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CJEU: The principle of freedom to provide services guaranteed by EU law

The principle of freedom to provide services guaranteed by EU law does not apply between Gibraltar and the UK.

The provision of services by operators established in Gibraltar to persons established in the UK constitutes, as a matter of EU law, a situation confined in all respects within a single Member State.

The Gibraltar Betting and Gaming Association (the ‘GBGA’) is a trade association whose members are primarily Gibraltar-based gambling operators who provide remote gaming services to customers in the UK and elsewhere. 

In 2014 the UK adopted a new tax regime for certain gambling duties. The new regime, based on the ‘place of consumption’ principle, requires gambling services providers to pay a gaming duty in respect of all remote games of chance placed with them by UK consumers. Under the previous taxation regime, based on the ‘place of supply’ principle, only service providers established in the UK were charged gambling duties on their gross profits from their supply of gaming services to customers worldwide.

The GBGA has challenged the new tax regime before the High Court of England and Wales on the basis that the regime is contrary to the principle of the freedom to provide services enshrined under Article 56 of the Treaty on the Functioning of the EU. Her Majesty’s Revenue and Customs (the defendant in the proceedings) argues that the GBGA has no enforceable EU rights as the provision of services by operators established in Gibraltar to persons established in the UK is not caught by EU law. In any event, as an indistinctly applicable tax measure, the new regime cannot be said to be a restriction of the freedom to provide services.

The High Court asks the Court of Justice whether, for the purposes of the freedom to provide services, Gibraltar and the UK are to be treated as if they were part of a single Member State or whether, with respect to the freedom to provide services, Gibraltar has, as a matter of EU law, the constitutional status of a separate territory to the UK, so that the provision of services between the two is to be treated as intra-EU trade.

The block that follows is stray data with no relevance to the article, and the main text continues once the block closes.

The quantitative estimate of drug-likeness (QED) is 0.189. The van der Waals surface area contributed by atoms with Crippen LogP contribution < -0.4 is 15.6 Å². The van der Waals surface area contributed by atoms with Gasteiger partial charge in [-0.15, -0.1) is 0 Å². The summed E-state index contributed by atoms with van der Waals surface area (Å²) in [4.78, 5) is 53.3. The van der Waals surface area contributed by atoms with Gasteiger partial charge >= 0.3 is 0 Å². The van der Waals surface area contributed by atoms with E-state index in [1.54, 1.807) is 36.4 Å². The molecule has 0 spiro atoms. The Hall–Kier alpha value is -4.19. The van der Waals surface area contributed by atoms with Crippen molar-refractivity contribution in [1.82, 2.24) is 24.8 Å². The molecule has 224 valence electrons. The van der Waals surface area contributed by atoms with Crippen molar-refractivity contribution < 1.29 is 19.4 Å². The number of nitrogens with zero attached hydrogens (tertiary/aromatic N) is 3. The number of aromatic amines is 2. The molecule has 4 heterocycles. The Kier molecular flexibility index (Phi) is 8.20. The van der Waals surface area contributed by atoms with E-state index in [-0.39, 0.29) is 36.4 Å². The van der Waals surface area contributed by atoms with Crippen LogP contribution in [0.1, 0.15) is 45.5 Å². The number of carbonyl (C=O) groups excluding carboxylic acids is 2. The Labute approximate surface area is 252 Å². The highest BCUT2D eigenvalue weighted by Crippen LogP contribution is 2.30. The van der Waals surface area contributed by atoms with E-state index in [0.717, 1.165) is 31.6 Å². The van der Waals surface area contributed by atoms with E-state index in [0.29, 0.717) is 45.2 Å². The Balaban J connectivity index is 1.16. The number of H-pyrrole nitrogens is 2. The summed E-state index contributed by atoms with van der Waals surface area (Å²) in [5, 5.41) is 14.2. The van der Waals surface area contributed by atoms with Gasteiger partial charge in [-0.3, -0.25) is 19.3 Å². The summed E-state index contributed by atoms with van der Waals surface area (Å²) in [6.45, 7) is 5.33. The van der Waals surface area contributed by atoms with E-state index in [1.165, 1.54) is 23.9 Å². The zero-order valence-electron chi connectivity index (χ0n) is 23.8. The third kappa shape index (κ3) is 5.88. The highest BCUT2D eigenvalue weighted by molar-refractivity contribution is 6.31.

The Court observes, first of all, that the provisions of the Treaties apply to the European territories for whose external relations a Member State is responsible. Gibraltar is a European territory for whose external relations a Member State, namely the UK, is responsible, so that EU law is applicable to that territory.

Moreover, the Court notes that, under the 1972 Act of Accession, EU acts do not apply to Gibraltar in certain areas of EU law. However, freedom to provide services is not one of those exceptions. Article 56 TFEU is therefore applicable to Gibraltar. 

Next, the Court observes that, according to its case-law, the provisions of the Treaty on freedom to provide services do not apply to a situation which is confined in all respects within a single Member State.

The Court concludes that, as a matter of EU law, the provision of services by operators established in Gibraltar to persons established in the UK constitutes a situation confined in all respects within a single Member State.

The Court confirms that Gibraltar does not form part of the UK. Nevertheless, it finds that that fact is not decisive in determining whether two territories must, for the purposes of the applicability of the provisions on the four freedoms, be treated as a single Member State.

According to the Court, there is no factor that could justify the conclusion that relations between Gibraltar and the UK may be regarded, for the purposes of Article 56 TFEU, as akin to those existing between two Member States. The contrary approach would be tantamount to denying the connection, recognised in EU law, between that territory and that Member State. Indeed, the UK has assumed obligations towards the other Member States under the Treaties so far as the application and transposition of EU law in the territory of Gibraltar is concerned.

Finally, the Court confirms that the conclusion that it has reached undermines neither the objective of ensuring the functioning of the internal market nor the status of Gibraltar under national constitutional law or international law. It emphasises that its conclusion cannot be understood as undermining the separate and distinct status of Gibraltar.

NOTE: A reference for a preliminary ruling allows the courts and tribunals of the Member States, in disputes which have been brought before them, to refer questions to the Court of Justice about the interpretation of European Union law or the validity of a European Union act. The Court of Justice does not decide the dispute itself. It is for the national court or tribunal to dispose of the case in accordance with the Court’s decision, which is similarly binding on other national courts or tribunals before which a similar issue is raised. 

 

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